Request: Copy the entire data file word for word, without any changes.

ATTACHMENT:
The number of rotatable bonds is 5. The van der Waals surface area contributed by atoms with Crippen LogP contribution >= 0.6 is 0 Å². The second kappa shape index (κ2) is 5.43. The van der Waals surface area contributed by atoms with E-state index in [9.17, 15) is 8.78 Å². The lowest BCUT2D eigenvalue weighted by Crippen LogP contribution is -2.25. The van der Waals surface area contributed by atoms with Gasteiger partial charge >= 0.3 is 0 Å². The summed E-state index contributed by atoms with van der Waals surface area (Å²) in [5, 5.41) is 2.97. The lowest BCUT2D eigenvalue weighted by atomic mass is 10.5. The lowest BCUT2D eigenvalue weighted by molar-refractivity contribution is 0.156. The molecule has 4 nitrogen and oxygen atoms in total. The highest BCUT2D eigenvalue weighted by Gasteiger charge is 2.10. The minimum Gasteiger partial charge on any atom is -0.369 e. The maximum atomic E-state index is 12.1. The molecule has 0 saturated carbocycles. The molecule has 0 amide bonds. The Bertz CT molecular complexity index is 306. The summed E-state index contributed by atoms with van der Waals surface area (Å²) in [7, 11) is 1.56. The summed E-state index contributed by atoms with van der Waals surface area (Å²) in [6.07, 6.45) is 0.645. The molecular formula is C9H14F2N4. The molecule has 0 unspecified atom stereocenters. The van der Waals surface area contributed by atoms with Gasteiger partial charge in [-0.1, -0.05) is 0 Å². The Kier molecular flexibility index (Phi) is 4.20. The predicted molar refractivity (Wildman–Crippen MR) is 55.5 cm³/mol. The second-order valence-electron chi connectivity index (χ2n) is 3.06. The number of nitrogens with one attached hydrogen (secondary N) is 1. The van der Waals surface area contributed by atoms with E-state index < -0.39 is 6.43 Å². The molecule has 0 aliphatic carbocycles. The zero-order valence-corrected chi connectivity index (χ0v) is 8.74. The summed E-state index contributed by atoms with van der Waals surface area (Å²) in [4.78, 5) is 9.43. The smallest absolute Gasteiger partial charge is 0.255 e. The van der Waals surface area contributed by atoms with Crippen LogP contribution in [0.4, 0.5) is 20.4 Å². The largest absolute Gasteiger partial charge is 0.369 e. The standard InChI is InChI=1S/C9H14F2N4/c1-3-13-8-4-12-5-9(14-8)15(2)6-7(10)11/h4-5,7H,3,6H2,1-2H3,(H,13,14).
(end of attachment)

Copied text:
The number of rotatable bonds is 5. The van der Waals surface area contributed by atoms with Crippen LogP contribution >= 0.6 is 0 Å². The second kappa shape index (κ2) is 5.43. The van der Waals surface area contributed by atoms with E-state index in [9.17, 15) is 8.78 Å². The lowest BCUT2D eigenvalue weighted by Crippen LogP contribution is -2.25. The van der Waals surface area contributed by atoms with Gasteiger partial charge >= 0.3 is 0 Å². The summed E-state index contributed by atoms with van der Waals surface area (Å²) in [5, 5.41) is 2.97. The lowest BCUT2D eigenvalue weighted by atomic mass is 10.5. The lowest BCUT2D eigenvalue weighted by molar-refractivity contribution is 0.156. The molecule has 4 nitrogen and oxygen atoms in total. The highest BCUT2D eigenvalue weighted by Gasteiger charge is 2.10. The minimum Gasteiger partial charge on any atom is -0.369 e. The maximum atomic E-state index is 12.1. The molecule has 0 saturated carbocycles. The molecule has 0 amide bonds. The Bertz CT molecular complexity index is 306. The summed E-state index contributed by atoms with van der Waals surface area (Å²) in [7, 11) is 1.56. The summed E-state index contributed by atoms with van der Waals surface area (Å²) in [6.07, 6.45) is 0.645. The molecular formula is C9H14F2N4. The molecule has 0 unspecified atom stereocenters. The van der Waals surface area contributed by atoms with Gasteiger partial charge in [-0.1, -0.05) is 0 Å². The Kier molecular flexibility index (Phi) is 4.20. The predicted molar refractivity (Wildman–Crippen MR) is 55.5 cm³/mol. The second-order valence-electron chi connectivity index (χ2n) is 3.06. The number of nitrogens with one attached hydrogen (secondary N) is 1. The van der Waals surface area contributed by atoms with E-state index < -0.39 is 6.43 Å². The molecule has 0 aliphatic carbocycles. The zero-order valence-corrected chi connectivity index (χ0v) is 8.74. The summed E-state index contributed by atoms with van der Waals surface area (Å²) in [4.78, 5) is 9.43. The smallest absolute Gasteiger partial charge is 0.255 e. The van der Waals surface area contributed by atoms with Crippen LogP contribution in [0.4, 0.5) is 20.4 Å². The largest absolute Gasteiger partial charge is 0.369 e. The standard InChI is InChI=1S/C9H14F2N4/c1-3-13-8-4-12-5-9(14-8)15(2)6-7(10)11/h4-5,7H,3,6H2,1-2H3,(H,13,14).